Women fare little better in this locker-room environment, though the grotesque misogyny hides behind equally feeble justifications. "Hey, we show chicks as doctors and lawyers and shit, right? That's, like, feminine empowerment and shit!" Indeed it is. Except that the doctor (Chandra West) who attends to Chuck after he's injured on the job has to fend off his crude sexual advances while his buddies laugh uproariously at her obvious distress. Five minutes later, she turns up in his bedroom sporting skimpy lingerie and begging for attention amid a pack of similarly attired Hooters girls (in Sandlerland, there is no discernable difference between her and them). Chuck and Larry saves similar treatment for its primary love interest: a civil-rights lawyer (Jessica Biel) helping to defend the pair against the city's investigations. Apparently, such lawyers have nothing to do but wear demeaning outfits to work and fret over whether other people think their breasts are fake. And who would such a delicate flower turn to in order to improve her hopelessly crippled self-esteem? Why, her sensitive gay client Chuck, of course. She can even strip down to her undies and ask him to fondle her chest, because such gestures have no meaning for him, right? Oh, the hilarity! What will those slutty chick lawyers think of next?

And Chuck and Larry has plenty of vitriol for the various other groups on its hit list -- fat people, the elderly, and a jaw-dropping appearance by Rob Schneider as the Asian owner of a Niagara Falls honeymoon chapel. In yellowface. With buckteeth. And giant glasses. Reversing his L's and R's. Amid this horror show, James struggles hopelessly to maintain his character's consistency, while Sandler merely sits back and basks in the creepy entitlement that the screenplay ladles on him by the bucketful. It climaxes with the most absurd piece of deus ex machina I've seen in a long while; necessary, I fear, because by then, Chuck and Larry has tied itself into such indefensible moral knots that the only thing the filmmakers could do was declare victory and roll the credits.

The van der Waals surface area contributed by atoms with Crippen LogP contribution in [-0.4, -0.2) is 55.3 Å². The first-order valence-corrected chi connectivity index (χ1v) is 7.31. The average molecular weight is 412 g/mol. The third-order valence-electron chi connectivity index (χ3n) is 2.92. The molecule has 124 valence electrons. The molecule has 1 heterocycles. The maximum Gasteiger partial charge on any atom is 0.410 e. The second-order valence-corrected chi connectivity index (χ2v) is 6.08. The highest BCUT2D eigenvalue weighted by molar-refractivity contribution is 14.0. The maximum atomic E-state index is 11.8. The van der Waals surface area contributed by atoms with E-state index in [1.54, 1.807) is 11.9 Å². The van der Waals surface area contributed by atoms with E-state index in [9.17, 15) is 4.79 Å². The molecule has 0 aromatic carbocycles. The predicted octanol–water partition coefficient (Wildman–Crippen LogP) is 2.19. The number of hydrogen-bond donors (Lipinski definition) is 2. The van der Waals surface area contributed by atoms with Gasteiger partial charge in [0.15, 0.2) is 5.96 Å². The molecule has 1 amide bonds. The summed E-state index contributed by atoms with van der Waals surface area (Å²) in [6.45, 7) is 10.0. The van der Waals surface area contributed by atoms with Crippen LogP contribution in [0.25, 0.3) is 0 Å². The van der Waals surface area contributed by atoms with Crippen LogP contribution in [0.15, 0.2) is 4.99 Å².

Then again, I'm not certain they possess the self-awareness to acknowledge that cowardice. They clearly thought they were pushing the envelope here. After all, other comedies use ugly stereotypes in a daring and audacious manner; why can't this one? Because those other movies sought to undo such stereotypes by giving them an absurd or deflating context: to highlight our discomfort and remind us that we didn't always think they were so awful. Chuck and Larry, on the other hand, takes the opposite approach. It acts not to subvert our prejudices, but to affirm its own. Its humor is that of the powerful against the powerless: of minstrel shows, of rape gangs, of Russell Henderson and Aaron McKinney. It panders to the fearful insecurities of its intended audience, building them up by tearing any convenient target down. And because some of us no longer tolerate that kind of playground mentality, it disguises its intentions beneath a flimsy mask of political correctness -- a mask that has inexplicably fooled people who should know better. For all of Chuck and Larry's unspeakable cruelty, that pretense to tolerance is the most infuriating thing of all. Pro-gay? Don't make me laugh, Happy Madison.

I wouldn't want you to break the streak.

Review published 07.19.2007.